The world seems old and new
The new system we’re using for the pipes|drums Poll allows for much more accurate results, since it’s a one-address, one-vote mechanism, meaning that folks can’t – for whatever pathetic reason – stuff the ballot box.
Over the hundreds of previous polls, I’d never thought to try to find out what age people were when they took up the pipes or drum. Two things surprised me about the results: 1) that more than a third of learners started when they were younger than 10, and 2) that a full 12 per cent started when they were older than 21. I didn’t think either response would be so large.
I started when I was 11, and so am with the 31 per cent who began when they were 10, 11 or 12 years old. But 12 out of every 100 pipers and drummers taking up the instrument as adult learners? That’s amazing.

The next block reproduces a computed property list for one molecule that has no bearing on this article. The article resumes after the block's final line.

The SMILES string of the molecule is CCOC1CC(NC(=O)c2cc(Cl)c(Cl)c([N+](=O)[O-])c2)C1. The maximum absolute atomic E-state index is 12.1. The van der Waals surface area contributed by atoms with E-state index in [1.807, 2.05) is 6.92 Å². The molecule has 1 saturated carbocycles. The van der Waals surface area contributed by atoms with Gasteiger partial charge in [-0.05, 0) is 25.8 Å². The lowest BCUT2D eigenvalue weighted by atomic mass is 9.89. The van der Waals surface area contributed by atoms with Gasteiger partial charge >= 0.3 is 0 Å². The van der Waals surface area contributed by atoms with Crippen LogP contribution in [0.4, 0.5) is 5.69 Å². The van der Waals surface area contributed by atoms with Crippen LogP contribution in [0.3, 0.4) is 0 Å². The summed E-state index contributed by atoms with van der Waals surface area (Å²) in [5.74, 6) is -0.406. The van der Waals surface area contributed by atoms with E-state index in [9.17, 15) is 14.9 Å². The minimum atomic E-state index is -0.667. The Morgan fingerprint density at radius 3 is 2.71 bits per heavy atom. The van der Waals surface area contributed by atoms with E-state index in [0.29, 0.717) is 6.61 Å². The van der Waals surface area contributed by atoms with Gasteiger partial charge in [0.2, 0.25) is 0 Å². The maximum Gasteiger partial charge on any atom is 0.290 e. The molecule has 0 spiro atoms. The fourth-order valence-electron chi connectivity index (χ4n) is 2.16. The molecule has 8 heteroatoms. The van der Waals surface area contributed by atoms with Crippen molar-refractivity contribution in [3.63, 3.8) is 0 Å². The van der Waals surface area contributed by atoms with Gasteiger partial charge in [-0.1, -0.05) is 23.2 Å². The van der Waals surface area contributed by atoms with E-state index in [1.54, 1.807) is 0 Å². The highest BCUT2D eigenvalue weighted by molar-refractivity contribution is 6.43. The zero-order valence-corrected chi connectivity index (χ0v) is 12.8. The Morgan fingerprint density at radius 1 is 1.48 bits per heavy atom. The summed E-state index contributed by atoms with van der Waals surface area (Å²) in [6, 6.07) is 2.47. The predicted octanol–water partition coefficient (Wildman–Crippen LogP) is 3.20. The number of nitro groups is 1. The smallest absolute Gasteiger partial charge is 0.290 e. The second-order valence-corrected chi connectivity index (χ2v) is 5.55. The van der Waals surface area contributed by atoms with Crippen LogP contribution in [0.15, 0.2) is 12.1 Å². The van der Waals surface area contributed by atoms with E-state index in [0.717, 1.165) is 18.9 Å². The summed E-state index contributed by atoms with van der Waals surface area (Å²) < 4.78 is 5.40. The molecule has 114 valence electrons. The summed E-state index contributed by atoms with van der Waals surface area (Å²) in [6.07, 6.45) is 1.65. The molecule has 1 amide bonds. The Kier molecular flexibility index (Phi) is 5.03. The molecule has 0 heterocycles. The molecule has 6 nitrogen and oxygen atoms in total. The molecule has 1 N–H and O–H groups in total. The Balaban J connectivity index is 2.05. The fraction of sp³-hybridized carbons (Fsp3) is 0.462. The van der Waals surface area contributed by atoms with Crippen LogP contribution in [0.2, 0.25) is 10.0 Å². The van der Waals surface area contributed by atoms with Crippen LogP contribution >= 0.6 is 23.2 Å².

But, then again, if you take a look at the North American lower-grade solo competitions you will see that kind of a ratio, with people in their 40 and 50s and even 60s competing against very young kids. At first it looks kind of wrong, but perhaps that diversity also makes things interesting. I doubt that there are many arts that pit senior citizens against grade-schoolers.
I noticed at a piping and drumming school recently that most students were either kids or retired. There weren’t many in between. It perhaps further supports the notion that the demography of taking up the pipes or drum is very much for the very young or the very old. I wonder why.